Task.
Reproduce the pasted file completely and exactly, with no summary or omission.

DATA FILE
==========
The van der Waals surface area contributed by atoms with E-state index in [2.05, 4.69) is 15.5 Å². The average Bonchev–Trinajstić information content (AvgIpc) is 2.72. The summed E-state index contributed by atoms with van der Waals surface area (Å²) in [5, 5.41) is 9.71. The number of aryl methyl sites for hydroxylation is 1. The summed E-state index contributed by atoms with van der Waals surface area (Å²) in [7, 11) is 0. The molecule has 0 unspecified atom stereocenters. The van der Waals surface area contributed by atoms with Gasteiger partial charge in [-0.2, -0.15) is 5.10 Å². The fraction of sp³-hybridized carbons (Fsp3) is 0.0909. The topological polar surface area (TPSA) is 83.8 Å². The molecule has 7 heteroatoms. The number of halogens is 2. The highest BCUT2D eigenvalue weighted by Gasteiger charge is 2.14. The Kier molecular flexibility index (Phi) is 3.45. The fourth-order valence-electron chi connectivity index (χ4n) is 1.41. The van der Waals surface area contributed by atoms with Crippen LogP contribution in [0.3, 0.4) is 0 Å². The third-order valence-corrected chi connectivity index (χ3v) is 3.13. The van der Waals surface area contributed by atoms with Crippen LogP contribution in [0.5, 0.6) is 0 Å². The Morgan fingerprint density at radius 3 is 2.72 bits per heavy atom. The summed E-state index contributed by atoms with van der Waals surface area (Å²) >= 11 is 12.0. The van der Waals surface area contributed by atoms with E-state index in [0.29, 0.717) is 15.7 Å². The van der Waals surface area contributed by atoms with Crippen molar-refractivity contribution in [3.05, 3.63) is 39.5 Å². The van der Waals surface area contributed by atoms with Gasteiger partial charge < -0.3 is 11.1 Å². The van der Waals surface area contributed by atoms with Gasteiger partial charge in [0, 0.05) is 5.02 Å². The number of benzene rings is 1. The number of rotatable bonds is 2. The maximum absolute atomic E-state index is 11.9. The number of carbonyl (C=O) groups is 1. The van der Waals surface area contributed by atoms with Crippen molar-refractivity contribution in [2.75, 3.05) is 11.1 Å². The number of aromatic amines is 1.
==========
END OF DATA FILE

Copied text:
The van der Waals surface area contributed by atoms with E-state index in [2.05, 4.69) is 15.5 Å². The average Bonchev–Trinajstić information content (AvgIpc) is 2.72. The summed E-state index contributed by atoms with van der Waals surface area (Å²) in [5, 5.41) is 9.71. The number of aryl methyl sites for hydroxylation is 1. The summed E-state index contributed by atoms with van der Waals surface area (Å²) in [7, 11) is 0. The molecule has 0 unspecified atom stereocenters. The van der Waals surface area contributed by atoms with Gasteiger partial charge in [-0.2, -0.15) is 5.10 Å². The fraction of sp³-hybridized carbons (Fsp3) is 0.0909. The topological polar surface area (TPSA) is 83.8 Å². The molecule has 7 heteroatoms. The number of halogens is 2. The highest BCUT2D eigenvalue weighted by Gasteiger charge is 2.14. The Kier molecular flexibility index (Phi) is 3.45. The fourth-order valence-electron chi connectivity index (χ4n) is 1.41. The van der Waals surface area contributed by atoms with Crippen LogP contribution in [0.3, 0.4) is 0 Å². The third-order valence-corrected chi connectivity index (χ3v) is 3.13. The van der Waals surface area contributed by atoms with Crippen LogP contribution in [0.5, 0.6) is 0 Å². The Morgan fingerprint density at radius 3 is 2.72 bits per heavy atom. The summed E-state index contributed by atoms with van der Waals surface area (Å²) >= 11 is 12.0. The van der Waals surface area contributed by atoms with E-state index in [0.29, 0.717) is 15.7 Å². The van der Waals surface area contributed by atoms with Crippen molar-refractivity contribution in [3.05, 3.63) is 39.5 Å². The van der Waals surface area contributed by atoms with Gasteiger partial charge < -0.3 is 11.1 Å². The van der Waals surface area contributed by atoms with Gasteiger partial charge in [0, 0.05) is 5.02 Å². The number of benzene rings is 1. The number of rotatable bonds is 2. The maximum absolute atomic E-state index is 11.9. The number of carbonyl (C=O) groups is 1. The van der Waals surface area contributed by atoms with Crippen molar-refractivity contribution in [2.75, 3.05) is 11.1 Å². The number of aromatic amines is 1.